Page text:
“And here, on the afternoon of the Seven of Pentacles, this Wednesday weighted with those seven visionary chalices, she tells me what happened in the shower. How she stood in the steaming spray watching the water rolling down her breasts and across her stomach, and up her buttocks before falling into the hole in her side.”
—Caitlín R. Kiernan, “Tidal Forces”
“He thought of the ancient legends of Ultimate Chaos, at whose centre sprawls the blind idiot god Azathoth, Lord of All Things, encircled by his flopping horde of mindless and amorphous dancers, and lulled by the thin monotonous piping of a daemoniac flute held in nameless paws.”
—H.P. Lovecraft, “The Haunter of the Dark,” 1936.
Welcome to Women in Horror Month 2020 here at the Miskatonic Review! Of course, I read women horror authors throughout the year (and so should you!), but this is the month in which I’ll join with others in the horror community in lifting up the wonderful work they are producing. You can look back through the archives and catch up with reviews of other fabulous authors, but this WiHM, I’m going to try and highlight some I haven’t yet gotten on the roles of the tenured faculty here at the Miskatonic Review. As I looked through the faculty list, I was stunned by my own omission of Caitlín R. Kiernan because I don’t think I could create a short list of top tier Mythos writers that did not include them. Kiernan is one of my absolute favorites. Their writing is achingly gorgeous, intimate in both its beauty and its pain, inducing a reader to sighs of often inexpressible origin. You don’t read a Kiernan story; you breathe it through your pores where it gives as much as it takes. Late last year, Subterranean Press released a limited, signed, cloth-bound hardcover collection of their best Mythos stories entitled, HOUSES UNDER THE SEA: MYTHOS TALES, for which I hit the pre-order button as fast as I’ve hit it for anything. Those marvelous editions are now gone, but you can pick up the e-book version here for a terrific price.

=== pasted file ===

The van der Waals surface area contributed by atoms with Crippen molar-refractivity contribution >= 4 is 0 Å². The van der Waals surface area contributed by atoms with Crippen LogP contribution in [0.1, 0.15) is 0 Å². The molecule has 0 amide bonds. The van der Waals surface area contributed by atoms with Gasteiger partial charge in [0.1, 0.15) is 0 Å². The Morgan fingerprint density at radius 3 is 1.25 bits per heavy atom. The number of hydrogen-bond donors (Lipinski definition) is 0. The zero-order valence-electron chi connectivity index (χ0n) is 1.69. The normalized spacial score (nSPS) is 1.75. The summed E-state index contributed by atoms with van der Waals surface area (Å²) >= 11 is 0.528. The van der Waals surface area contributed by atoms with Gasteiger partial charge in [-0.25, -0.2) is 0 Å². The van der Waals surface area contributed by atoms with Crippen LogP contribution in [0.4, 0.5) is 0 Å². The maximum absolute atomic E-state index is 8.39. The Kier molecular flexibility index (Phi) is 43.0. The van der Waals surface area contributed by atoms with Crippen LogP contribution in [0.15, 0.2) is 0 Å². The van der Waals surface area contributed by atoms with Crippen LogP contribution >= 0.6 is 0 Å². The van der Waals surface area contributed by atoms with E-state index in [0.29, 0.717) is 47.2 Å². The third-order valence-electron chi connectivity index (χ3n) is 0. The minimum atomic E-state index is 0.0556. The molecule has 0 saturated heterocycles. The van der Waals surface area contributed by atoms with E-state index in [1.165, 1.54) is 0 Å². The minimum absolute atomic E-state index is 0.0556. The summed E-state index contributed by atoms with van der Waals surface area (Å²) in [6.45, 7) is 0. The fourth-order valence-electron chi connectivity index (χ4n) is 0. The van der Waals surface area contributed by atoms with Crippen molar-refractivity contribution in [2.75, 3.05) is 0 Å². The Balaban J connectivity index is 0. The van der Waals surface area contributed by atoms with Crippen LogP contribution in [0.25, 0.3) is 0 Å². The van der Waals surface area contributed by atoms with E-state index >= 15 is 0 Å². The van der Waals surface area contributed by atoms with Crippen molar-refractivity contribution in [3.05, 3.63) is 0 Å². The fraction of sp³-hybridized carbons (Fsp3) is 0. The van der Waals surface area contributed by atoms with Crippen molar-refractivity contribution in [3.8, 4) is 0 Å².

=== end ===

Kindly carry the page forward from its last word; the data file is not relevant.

The story I’d like to tell you about tonight, “Tidal Forces,” is found in this collection, but was originally published in Sirenia Digest (#55) in 2011 (the author’s own subscription service) and later that same year was reprinted in Eclipse Four, edited by Jonathan Strahan published by Night Shade Press. It begins, “Charlotte says, “That’s just it, Em. There wasn’t any pain. I didn’t feel anything much at all.” This is a completely misleading opener if ever there was one, at least if we consider the emotional resonance of this story. Charlotte and Emily are lovers. They live on the ocean where, on one innocuous Saturday morning, while Emily was sitting on the porch watching some birds at play, Charlotte paused in her gardening to stretch and look out over the waves. She sees a shadow on the water, as if created by clouds above or something enormous below, but whatever it is it is moving fast and heading towards her on the shore. Emily watched as Charlotte was struck and knocked down. Stunned though she was by an apparent nothing knocking her down, she is unscathed. “But it wasn’t until we were in the bedroom, and she was dressing, that I noticed the red welt above her left hip, just below her ribs.” The injury, the hole, grows slowly instead of healing, and through it can be heard ever so faintly a “thin, monotonous piping.” Equally as slowly, the implications wear down the women’s psyches. This is not a normal injury, not a normal wound that can be covered by a band-aid until all better.